Barrett's Esophagus

Barrett's is a change in the skin of the esophagus that occurs in about 1 out of 10 patients scoped for longstanding reflux. It actually makes the esophagus more resistant to acid damage. The downside is it also increases the risk for adenocarcinoma of the esophagus (a type of cancer) to about 30 times normal. Experts have looked at destroying the tissue with electricity, laser light and by freezing, but are still exploring if the benefit is worth the risk for the average Barrett's patient. Current recommendations, if Barrett's is found, include biopsies of the esophagus done every 2 to 3 years looking for trends towards cancer (dysplasia). Biopsy more frequently if dysplasia is found or possibly surgery.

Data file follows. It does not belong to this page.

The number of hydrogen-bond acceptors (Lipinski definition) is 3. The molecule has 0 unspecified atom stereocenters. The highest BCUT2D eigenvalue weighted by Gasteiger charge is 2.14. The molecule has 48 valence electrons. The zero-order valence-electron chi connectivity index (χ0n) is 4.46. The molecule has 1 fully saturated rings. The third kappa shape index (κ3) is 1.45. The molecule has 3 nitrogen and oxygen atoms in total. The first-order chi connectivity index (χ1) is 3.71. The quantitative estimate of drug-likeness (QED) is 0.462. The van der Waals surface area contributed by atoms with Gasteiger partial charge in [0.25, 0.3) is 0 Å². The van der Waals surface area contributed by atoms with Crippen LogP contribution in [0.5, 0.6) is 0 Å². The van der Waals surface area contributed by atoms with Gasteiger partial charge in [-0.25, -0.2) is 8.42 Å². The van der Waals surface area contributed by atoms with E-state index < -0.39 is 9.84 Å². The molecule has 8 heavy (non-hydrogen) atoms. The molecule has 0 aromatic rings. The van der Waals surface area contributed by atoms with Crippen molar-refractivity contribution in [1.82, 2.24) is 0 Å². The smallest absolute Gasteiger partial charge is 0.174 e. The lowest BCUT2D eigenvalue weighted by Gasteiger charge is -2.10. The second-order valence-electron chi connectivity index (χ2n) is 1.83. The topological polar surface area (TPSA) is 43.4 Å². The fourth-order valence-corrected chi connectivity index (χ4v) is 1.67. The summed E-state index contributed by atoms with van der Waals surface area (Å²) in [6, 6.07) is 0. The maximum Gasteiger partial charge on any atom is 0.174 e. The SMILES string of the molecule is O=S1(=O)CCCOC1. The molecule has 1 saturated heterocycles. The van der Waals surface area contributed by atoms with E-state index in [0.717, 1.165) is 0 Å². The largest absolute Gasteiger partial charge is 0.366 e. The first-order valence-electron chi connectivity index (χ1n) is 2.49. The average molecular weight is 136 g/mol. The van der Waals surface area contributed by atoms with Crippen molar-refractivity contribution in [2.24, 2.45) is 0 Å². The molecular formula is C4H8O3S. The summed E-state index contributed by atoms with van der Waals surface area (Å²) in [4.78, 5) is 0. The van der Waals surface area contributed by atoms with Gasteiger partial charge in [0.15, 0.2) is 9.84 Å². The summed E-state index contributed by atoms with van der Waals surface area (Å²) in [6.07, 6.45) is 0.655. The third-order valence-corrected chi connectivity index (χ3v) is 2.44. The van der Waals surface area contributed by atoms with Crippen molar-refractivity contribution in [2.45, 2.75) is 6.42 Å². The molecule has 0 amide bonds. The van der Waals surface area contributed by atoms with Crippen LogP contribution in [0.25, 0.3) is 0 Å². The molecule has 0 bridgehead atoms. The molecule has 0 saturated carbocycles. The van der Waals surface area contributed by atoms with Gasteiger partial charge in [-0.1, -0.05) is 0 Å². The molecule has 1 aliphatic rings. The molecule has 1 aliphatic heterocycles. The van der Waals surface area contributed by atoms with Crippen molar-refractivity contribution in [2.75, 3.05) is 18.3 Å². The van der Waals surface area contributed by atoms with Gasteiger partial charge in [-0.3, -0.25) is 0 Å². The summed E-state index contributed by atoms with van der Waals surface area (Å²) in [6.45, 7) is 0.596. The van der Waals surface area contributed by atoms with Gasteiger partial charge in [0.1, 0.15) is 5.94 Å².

Resources

Digestive Health Tips From Our Staff

If you suffer from acid reflux, try to avoid caffeinated beverages and sodas as they boost the acid in the stomach and cause bloating. 

 

Utilizing advanced techniques and modern treatment plans, along with state-of-the-art diagnostic equipment and surgical suites helps support our patients’ road to recovery.